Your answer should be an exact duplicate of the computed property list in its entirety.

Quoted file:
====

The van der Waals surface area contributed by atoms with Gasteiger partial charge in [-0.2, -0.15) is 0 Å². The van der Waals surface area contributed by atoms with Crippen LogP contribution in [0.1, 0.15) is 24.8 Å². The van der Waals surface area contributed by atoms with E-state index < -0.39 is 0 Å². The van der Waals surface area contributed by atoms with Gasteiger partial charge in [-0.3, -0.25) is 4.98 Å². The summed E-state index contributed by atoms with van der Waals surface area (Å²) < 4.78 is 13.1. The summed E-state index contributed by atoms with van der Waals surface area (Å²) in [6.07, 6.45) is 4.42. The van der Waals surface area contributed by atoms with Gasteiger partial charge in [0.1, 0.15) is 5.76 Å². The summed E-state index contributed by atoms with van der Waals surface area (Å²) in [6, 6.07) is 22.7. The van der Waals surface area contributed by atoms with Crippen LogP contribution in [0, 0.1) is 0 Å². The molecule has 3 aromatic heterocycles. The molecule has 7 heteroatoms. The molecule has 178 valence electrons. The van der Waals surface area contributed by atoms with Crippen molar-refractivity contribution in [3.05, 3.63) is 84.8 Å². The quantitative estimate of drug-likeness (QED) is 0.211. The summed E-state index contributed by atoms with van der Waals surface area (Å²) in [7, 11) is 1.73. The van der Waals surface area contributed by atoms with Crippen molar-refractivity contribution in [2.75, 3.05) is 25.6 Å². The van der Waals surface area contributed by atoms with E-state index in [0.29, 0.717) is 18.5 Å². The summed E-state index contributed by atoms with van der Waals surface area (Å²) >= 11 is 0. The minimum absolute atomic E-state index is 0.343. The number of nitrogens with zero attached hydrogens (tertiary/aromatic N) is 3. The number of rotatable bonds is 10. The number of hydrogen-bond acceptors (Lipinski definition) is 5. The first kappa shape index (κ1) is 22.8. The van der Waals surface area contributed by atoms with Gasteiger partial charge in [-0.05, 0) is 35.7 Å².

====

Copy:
The van der Waals surface area contributed by atoms with Gasteiger partial charge in [-0.2, -0.15) is 0 Å². The van der Waals surface area contributed by atoms with Crippen LogP contribution in [0.1, 0.15) is 24.8 Å². The van der Waals surface area contributed by atoms with E-state index < -0.39 is 0 Å². The van der Waals surface area contributed by atoms with Gasteiger partial charge in [-0.3, -0.25) is 4.98 Å². The summed E-state index contributed by atoms with van der Waals surface area (Å²) < 4.78 is 13.1. The summed E-state index contributed by atoms with van der Waals surface area (Å²) in [6.07, 6.45) is 4.42. The van der Waals surface area contributed by atoms with Gasteiger partial charge in [0.1, 0.15) is 5.76 Å². The summed E-state index contributed by atoms with van der Waals surface area (Å²) in [6, 6.07) is 22.7. The van der Waals surface area contributed by atoms with Crippen LogP contribution in [0, 0.1) is 0 Å². The molecule has 3 aromatic heterocycles. The molecule has 7 heteroatoms. The molecule has 178 valence electrons. The van der Waals surface area contributed by atoms with Crippen molar-refractivity contribution in [3.05, 3.63) is 84.8 Å². The quantitative estimate of drug-likeness (QED) is 0.211. The summed E-state index contributed by atoms with van der Waals surface area (Å²) in [7, 11) is 1.73. The van der Waals surface area contributed by atoms with Crippen molar-refractivity contribution in [2.75, 3.05) is 25.6 Å². The van der Waals surface area contributed by atoms with E-state index in [0.29, 0.717) is 18.5 Å². The summed E-state index contributed by atoms with van der Waals surface area (Å²) >= 11 is 0. The minimum absolute atomic E-state index is 0.343. The number of nitrogens with zero attached hydrogens (tertiary/aromatic N) is 3. The number of rotatable bonds is 10. The number of hydrogen-bond acceptors (Lipinski definition) is 5. The first kappa shape index (κ1) is 22.8. The van der Waals surface area contributed by atoms with Gasteiger partial charge in [-0.05, 0) is 35.7 Å².